October 10, 2014; Wall Street Journal

When you’re asked to join a nonprofit board, it can be a heady experience. There’s a nonprofit organization that thinks that you have something to contribute to the organization—hopefully more than your checkbook, though that is often part of the bargain.

Veronica Dagher warns in the Wall Street Journal that you might want to be cautious about that nonprofit board invitation, citing personal and professional risks. For example, a board might be considered negligent if the organization doesn’t properly pay payroll taxes for its employees, says Kirk Hoopingarner, a Chicago-based attorney. He also warns about board members being held personally liable if an employee challenges a firing on allegations of discrimination. He and others suggest that prospective board members should check on the organization’s directors’ and officers’ liability insurance policy. Hoopingarner even suggested that board members might want to purchase their own personal D&O policies to supplement that of the organization.

But board membership requires so much more than just watching out for the board’s or your own personal liability. As a board member, you’re part of the team that is interpreting and shaping the mission of the organization and helping ensure that the staff translates that mission into strategy and action. You’re also an ambassador of the nonprofit in the community, expected to use contacts and networks and community interactions for intelligence gathering, ensuring that the organization is fully aware of everything that it has to be. You’re supposed to be exercising thoughtful judgment to guide the organization and utilizing your community networks and connections to ensure that the nonprofit hears and knows what it should as feedback from donors and constituents.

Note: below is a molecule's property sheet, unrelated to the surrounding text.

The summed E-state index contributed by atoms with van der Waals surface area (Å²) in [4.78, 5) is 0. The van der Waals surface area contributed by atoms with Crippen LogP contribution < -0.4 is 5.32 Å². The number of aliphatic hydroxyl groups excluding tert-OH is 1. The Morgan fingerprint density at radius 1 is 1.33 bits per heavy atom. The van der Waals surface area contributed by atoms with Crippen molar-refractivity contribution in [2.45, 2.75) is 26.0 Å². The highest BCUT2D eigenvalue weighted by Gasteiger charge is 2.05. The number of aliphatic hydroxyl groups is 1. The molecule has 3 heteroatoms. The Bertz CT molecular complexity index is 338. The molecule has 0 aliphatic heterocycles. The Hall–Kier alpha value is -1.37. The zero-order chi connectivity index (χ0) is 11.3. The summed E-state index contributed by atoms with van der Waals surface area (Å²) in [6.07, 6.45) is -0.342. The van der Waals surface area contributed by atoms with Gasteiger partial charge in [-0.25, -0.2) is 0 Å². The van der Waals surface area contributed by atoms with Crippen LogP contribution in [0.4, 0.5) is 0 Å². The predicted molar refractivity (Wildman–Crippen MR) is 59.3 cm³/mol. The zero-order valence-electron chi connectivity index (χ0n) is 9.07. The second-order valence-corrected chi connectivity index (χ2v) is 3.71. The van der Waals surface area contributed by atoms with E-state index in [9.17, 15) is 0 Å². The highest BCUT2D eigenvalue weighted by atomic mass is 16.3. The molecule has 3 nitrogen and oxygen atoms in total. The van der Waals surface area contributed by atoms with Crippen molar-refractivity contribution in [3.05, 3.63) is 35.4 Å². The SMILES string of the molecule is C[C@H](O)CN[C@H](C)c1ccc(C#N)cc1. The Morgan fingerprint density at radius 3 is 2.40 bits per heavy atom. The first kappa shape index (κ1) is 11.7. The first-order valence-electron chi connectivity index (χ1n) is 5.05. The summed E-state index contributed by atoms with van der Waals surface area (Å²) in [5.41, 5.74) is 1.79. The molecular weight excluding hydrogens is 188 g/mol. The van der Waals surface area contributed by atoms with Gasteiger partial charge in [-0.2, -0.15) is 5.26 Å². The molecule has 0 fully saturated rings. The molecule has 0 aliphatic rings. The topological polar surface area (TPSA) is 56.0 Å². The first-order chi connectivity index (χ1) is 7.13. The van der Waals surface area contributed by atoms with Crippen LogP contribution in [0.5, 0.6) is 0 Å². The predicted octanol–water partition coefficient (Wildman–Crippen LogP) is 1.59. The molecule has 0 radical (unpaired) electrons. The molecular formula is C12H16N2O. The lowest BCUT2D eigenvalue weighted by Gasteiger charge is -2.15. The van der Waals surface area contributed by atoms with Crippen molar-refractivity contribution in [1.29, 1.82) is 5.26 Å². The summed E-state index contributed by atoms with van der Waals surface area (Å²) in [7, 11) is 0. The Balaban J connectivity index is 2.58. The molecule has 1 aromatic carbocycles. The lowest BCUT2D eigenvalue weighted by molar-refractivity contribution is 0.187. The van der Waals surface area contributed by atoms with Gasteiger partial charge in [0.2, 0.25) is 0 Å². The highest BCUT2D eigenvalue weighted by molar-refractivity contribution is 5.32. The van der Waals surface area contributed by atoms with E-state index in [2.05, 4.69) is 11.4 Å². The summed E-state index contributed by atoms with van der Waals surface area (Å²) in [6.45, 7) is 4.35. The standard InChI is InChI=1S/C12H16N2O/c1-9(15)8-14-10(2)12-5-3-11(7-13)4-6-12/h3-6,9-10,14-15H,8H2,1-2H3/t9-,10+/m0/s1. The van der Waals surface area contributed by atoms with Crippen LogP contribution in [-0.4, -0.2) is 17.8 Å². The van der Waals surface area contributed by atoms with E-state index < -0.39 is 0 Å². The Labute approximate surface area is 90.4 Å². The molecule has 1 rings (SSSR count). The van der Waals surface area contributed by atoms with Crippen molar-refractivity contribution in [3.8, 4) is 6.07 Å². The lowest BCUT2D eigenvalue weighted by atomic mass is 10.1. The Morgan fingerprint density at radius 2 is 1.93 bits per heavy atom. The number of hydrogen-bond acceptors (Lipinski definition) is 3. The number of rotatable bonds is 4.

Too often, board membership is equated with volunteering, but it’s quite different. When you’re asked to join a nonprofit board, you’re asked to govern an organization—and in more ways than financially. Being asked to govern an entity is truly a heady experience, and you should be honored if you’re asked to join. Then, you might want to ask what you bring to the table, what you should expect of yourself as being part of its governing board, and whether you’re up to the challenge. That’s not a matter of D&O insurance, but preparedness to oversee a 501(c) tax-exempt organization on behalf of its community, its constituencies, its clients, and the people of the United States.—Rick Cohen